Meanwhile in India, the pain-induced speculations ruled the roost. Nobody really expected such a poor show by arguably the best team in the tournament, so close to winning it the third time. However, to me the result was not entirely unexpected; in a warm-up match they beat India convincingly; their league match got washed out depriving India of  a real opportunity to assess their seam bowlers and the India batsmen failed to expect and prepare for the ‘three Bumrahs’ in New Zealand. Further for me, the single biggest setback for India was the loss of injured opener Shikhar Dhawan at the very outset thus throwing the gates open for ‘experimentation’ that went on relentlessly for more than two years prior to the tournament. As I feared in another piece of mine here assessment on the basis of IPL records proved to be the only course, and not ODI records of players like Ambati Rayudu who had been India’s no. 4 in the last two years in most of the ODI matches.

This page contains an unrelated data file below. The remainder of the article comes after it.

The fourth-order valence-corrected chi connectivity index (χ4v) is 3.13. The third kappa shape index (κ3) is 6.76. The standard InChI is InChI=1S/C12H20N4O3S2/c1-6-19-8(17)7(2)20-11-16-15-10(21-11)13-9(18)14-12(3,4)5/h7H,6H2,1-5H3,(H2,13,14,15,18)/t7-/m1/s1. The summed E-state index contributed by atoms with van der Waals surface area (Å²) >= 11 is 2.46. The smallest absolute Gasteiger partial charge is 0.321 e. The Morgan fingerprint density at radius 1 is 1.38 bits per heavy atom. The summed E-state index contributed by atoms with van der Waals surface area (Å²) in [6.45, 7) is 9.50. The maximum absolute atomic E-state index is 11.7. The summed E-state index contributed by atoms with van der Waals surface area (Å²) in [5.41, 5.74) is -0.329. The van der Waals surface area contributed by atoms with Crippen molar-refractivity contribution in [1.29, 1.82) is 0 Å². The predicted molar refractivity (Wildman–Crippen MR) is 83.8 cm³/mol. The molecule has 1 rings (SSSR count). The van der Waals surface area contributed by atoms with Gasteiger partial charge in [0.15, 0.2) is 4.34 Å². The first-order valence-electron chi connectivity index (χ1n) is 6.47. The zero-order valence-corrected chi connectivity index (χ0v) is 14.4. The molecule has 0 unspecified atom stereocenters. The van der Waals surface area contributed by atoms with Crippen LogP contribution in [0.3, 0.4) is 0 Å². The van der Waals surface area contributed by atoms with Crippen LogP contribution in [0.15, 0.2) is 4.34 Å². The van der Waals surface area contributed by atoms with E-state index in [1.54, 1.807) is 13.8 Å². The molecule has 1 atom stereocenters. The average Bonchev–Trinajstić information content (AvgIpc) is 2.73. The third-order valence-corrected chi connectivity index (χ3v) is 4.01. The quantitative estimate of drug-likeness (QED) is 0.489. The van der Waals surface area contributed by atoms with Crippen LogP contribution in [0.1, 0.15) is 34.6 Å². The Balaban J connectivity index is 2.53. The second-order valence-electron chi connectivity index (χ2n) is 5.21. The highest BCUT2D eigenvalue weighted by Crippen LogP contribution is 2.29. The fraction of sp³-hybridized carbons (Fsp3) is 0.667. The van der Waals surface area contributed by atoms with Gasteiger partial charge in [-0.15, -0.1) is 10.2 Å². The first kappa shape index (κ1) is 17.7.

I think the no.4 ‘crisis’ was created artificially; I won’t go into reasons why. The team management could easily have made MS Dhoni as the ideal no.4 batsman, thus avoiding the unnecessary ‘slow batting’ controversy putting the veteran as a misplaced ‘finisher’ instead of the natural pinch hitters like Pant and Pandiya who got, horrifyingly, promoted ahead of Dhoni. Then, they should’ve gone for a sixth bowler option preferring Shami in lieu of Dinesh Karthik who is definitely now at the end of the road, not able to take advantage of the opportunities offered including the biggest one at the semi final. The matches against England and New Zealand we had been watching helplessly as Chahal or Kuldeep had to be bowled their full quota despite the rains of runs yielded by them. One more fact is that the Indian top four invariably failed in knockout matches in recent years; this was more pronounced in the absence of Dhawan at the first semi final against NZ. 

This will never end as far as India is concerned. So, better concentrate on enjoying an engaging final tomorrow.